Remember, a beer in a tree always makes a classy holiday gift!

Now Playing: Donal Hinely Midwinter Carols

Thursday, December 18, 2008

Swingtown

Holy crap, what an excellent series. The Wife and I ordered it via Netflix as sort of a "tide us over" measure until the second season of "Tell Me You Love Me" became available on DVD (which it won't ever be, damn it. I just learned that despite HBO picking it up for a second season, the creator walked, unable to "find the right creative direction" for the show. So us viewers are left with dangling plot threads. Gee, thanks).

"Swingtown" is actually a much better show than "Tell Me You Love Me," or at least a more engaging show. There's a strong echo of Ang Lee's The Ice Storm here, only without the overwhelming pall of desperation and futility of that film. It's a lush, meticulous drama that moves along at a brisk clip. It oozes the 70s out of every frame, much more effectively than "That 70s Show" ever managed. Even the camera angles and color palette remind me of hourlongs from that decade, such as "Family." The characters are varied and engaging, and the plots aren't so much plots as events that unfold in the characters' lives.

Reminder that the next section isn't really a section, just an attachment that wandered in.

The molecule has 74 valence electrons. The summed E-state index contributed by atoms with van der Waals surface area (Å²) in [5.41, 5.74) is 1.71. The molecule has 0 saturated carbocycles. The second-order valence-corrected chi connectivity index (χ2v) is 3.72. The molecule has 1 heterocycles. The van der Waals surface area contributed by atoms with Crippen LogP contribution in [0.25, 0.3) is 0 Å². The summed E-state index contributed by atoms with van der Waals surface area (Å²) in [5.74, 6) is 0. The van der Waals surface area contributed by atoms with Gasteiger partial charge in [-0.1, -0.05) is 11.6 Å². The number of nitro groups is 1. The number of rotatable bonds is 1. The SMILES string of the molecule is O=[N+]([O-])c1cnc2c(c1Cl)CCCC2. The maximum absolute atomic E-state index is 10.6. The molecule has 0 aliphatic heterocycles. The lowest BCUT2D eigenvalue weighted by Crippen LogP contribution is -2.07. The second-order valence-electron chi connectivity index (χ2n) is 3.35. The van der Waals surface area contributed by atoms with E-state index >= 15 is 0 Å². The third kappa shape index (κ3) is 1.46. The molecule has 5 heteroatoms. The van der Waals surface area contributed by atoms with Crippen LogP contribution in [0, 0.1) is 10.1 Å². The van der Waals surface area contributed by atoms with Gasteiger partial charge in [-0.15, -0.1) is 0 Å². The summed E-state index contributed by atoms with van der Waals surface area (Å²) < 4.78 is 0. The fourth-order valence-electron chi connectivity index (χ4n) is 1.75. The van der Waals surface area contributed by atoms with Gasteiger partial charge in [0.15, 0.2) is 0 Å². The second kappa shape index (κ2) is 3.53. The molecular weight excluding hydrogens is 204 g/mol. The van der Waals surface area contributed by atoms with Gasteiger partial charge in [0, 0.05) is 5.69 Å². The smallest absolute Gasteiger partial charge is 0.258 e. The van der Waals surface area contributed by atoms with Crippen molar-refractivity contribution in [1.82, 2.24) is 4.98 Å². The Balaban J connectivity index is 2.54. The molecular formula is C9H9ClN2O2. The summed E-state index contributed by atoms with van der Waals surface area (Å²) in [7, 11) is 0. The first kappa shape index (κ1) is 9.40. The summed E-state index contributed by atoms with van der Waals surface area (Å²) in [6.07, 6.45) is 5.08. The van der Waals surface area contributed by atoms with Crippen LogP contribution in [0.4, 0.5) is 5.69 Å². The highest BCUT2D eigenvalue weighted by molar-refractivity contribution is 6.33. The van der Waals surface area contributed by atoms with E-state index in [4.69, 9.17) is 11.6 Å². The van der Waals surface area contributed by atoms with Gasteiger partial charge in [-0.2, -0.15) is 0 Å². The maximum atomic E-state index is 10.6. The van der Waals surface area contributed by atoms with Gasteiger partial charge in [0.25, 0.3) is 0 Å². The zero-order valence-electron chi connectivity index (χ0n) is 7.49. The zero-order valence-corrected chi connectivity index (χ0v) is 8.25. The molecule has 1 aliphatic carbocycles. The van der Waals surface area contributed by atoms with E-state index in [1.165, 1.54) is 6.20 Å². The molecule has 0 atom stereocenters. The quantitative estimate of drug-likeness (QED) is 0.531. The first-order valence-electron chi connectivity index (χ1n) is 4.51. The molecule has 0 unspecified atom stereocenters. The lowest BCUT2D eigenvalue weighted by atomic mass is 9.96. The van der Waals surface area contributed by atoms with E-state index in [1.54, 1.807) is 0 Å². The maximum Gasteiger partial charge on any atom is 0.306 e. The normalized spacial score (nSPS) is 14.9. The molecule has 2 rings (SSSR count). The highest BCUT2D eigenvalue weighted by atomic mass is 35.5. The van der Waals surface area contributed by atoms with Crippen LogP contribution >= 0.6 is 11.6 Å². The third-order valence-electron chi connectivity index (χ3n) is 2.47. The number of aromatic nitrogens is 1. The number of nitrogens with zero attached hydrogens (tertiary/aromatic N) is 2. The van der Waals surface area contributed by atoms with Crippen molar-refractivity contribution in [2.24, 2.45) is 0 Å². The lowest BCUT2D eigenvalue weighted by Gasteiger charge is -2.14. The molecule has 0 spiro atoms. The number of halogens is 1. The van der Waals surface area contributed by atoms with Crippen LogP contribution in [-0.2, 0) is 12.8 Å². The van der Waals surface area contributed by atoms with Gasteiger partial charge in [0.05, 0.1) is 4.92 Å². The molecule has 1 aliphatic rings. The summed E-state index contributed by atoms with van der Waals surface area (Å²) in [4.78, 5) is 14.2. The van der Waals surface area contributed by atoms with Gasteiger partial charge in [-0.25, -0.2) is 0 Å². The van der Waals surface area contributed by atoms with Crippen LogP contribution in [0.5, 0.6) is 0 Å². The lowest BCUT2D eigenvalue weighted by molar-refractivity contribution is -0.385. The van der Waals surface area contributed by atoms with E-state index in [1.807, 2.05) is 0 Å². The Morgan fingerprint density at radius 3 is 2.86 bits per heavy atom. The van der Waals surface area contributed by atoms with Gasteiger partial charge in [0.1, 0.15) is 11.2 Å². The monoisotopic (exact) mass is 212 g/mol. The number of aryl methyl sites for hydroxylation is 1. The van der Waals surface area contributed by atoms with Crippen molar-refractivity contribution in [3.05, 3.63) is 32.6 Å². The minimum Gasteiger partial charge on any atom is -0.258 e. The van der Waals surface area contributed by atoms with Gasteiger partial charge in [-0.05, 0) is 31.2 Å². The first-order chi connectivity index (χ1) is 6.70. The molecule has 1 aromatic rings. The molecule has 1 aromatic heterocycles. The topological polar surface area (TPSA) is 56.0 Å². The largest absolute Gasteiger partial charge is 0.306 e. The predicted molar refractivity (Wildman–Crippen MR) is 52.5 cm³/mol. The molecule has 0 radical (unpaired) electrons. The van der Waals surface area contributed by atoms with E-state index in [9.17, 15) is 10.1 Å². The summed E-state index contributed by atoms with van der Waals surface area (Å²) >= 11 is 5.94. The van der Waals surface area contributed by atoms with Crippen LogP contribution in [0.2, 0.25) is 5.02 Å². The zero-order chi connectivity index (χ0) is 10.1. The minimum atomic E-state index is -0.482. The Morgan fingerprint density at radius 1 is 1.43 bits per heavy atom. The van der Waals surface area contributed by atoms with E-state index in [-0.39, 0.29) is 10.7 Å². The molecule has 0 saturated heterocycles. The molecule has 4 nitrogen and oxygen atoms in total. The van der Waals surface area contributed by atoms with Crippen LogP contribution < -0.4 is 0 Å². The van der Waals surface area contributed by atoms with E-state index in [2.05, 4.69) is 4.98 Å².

We were hooked after 30 minutes, and both agree that it'd work better as an HBO series. So naturally it scored pitiful ratings and didn't even make it through the first season. Rats. But if a more upbeat version of The Ice Storm piques your interest, or a less-risque, faster-moving "Tell Me You Love Me," then "Swingtown" is highly recommended from this corner.

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New MEMORY!

Goodness, it's been almost six weeks since I last posted an installment of my online serial, Memory, over at No Fear of the Future. What can I say? End of semester projects and finals really worked me over and cut into my writing time. But I'm back, just in time for Christmas with chapter 29 of my ongoing saga:
Djserka looked back the way they’d come. “So those moironteau things have been sent by Rapteer? Dreadful.” Nictating membranes flicked over Djserka’s eyes. “I daresay that explains why His Imperial Majesty’s restricted Nexial access. Damn. I should’ve spat in Rapteer’s food when I had the chance.”